Myocardial ischemia damages the electron transport chain and augments cardiomyocyte death during reperfusion. To understand the relationship between ischemic mitochondrial damage and mitochondrial-driven cell death, the isolated perfused heart underwent global stop-flow ischemia with and without mitochondrial protection by reversible blockade of electron transport. Ischemic damage to electron transport depleted bcl-2 content and favored mitochondrial permeability transition (MPT). Reversible blockade of electron transport preserved bcl-2 content and attenuated calcium-stimulated mitochondrial swelling. Thus, the damaged electron transport chain leads to bcl-2 depletion and MPT opening. Chemical inhibition of bcl-2 with HA14-1 also dramatically increased mitochondrial swelling, augmented by exogenous H 2O 2 stress, indicating that bcl-2 depleted mitochondria are poised to undergo MPT during the enhanced oxidative stress of reperfusion.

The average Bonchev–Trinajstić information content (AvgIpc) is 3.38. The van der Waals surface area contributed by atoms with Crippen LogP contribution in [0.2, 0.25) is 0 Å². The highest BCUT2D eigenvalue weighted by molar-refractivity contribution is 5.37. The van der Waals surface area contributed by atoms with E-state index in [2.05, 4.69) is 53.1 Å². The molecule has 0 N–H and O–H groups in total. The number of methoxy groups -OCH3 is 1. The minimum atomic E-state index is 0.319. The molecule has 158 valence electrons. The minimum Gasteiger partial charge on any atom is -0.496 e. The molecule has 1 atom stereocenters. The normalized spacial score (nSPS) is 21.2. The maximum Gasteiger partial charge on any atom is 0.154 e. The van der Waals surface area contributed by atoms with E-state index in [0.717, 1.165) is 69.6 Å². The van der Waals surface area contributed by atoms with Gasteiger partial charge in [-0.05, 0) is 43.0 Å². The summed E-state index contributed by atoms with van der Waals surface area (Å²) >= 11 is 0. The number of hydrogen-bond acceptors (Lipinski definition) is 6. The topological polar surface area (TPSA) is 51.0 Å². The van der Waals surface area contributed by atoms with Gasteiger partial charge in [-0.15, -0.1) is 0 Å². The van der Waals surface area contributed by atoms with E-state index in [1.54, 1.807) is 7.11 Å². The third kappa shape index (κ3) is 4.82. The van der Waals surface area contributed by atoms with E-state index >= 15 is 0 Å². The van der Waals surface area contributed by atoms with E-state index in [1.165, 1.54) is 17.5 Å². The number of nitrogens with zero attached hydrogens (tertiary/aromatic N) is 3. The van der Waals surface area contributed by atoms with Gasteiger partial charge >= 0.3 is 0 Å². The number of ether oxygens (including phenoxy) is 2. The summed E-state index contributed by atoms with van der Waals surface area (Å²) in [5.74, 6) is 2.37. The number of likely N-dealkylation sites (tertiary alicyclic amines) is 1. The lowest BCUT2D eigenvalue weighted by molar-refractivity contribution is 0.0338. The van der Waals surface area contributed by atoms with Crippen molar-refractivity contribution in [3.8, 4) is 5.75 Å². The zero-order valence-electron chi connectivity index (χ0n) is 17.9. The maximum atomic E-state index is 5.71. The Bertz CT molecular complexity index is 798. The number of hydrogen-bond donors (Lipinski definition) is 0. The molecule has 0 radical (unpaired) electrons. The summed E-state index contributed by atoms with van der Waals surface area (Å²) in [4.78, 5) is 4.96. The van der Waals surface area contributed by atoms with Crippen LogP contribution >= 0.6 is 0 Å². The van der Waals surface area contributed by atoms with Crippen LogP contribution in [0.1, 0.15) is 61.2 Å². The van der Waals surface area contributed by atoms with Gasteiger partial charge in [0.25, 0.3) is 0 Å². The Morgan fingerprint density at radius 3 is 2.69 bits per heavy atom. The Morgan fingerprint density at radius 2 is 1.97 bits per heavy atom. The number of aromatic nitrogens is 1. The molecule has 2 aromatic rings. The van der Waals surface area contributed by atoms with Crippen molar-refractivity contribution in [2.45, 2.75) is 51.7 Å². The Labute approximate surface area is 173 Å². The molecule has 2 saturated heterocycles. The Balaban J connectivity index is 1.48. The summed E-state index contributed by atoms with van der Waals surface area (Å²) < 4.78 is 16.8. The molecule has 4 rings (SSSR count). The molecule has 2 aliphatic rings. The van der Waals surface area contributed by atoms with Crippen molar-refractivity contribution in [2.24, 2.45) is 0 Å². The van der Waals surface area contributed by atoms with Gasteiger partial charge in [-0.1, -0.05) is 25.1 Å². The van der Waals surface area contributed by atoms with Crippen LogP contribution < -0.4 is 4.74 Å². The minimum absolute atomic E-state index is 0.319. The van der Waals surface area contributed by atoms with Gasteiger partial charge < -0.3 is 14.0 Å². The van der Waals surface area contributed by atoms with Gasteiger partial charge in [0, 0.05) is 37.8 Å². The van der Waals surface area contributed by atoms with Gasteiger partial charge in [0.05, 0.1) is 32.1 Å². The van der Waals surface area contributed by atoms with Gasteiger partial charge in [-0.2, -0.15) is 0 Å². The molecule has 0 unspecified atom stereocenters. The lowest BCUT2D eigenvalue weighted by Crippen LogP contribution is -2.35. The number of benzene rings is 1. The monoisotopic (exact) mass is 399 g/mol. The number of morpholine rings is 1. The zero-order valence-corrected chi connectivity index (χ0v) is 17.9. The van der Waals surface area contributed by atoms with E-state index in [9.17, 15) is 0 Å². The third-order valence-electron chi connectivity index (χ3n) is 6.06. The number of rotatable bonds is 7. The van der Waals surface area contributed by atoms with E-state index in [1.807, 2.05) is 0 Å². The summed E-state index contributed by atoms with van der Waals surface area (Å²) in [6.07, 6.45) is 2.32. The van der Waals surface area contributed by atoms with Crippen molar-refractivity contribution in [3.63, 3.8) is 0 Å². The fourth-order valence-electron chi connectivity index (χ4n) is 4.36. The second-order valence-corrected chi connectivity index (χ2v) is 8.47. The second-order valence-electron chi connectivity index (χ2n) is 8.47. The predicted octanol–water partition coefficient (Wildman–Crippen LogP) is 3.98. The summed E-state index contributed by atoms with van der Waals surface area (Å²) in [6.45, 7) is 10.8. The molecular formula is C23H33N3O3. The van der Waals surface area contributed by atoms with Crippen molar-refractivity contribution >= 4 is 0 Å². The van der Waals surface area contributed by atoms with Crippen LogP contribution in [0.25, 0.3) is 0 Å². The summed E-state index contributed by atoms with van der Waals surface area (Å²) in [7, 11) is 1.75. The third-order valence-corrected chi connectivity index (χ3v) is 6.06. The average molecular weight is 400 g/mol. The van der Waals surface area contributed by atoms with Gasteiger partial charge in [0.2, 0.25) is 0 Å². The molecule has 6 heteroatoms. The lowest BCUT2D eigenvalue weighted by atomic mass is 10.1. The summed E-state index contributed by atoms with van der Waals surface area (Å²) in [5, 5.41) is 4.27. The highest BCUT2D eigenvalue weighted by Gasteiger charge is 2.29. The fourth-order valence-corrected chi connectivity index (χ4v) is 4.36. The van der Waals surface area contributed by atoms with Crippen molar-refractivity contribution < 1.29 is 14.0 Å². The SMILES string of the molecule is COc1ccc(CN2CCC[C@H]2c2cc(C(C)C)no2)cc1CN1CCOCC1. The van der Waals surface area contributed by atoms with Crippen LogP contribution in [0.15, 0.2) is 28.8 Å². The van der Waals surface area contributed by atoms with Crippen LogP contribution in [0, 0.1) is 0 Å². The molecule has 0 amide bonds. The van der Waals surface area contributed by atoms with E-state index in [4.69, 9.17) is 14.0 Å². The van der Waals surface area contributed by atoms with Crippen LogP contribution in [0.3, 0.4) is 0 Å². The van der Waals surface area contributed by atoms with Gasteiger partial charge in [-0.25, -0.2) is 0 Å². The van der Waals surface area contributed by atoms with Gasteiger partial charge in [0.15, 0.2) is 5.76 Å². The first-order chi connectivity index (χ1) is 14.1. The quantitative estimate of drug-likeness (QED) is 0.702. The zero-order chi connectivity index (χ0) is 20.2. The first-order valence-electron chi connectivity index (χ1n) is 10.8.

Chen, Q., & Lesnefsky, E. J. (2011). Blockade of electron transport during ischemia preserves bcl-2 and inhibits opening of the mitochondrial permeability transition pore. FEBS Letters, 585(6), 921–926. https://doi.org/10.1016/j.febslet.2011.02.029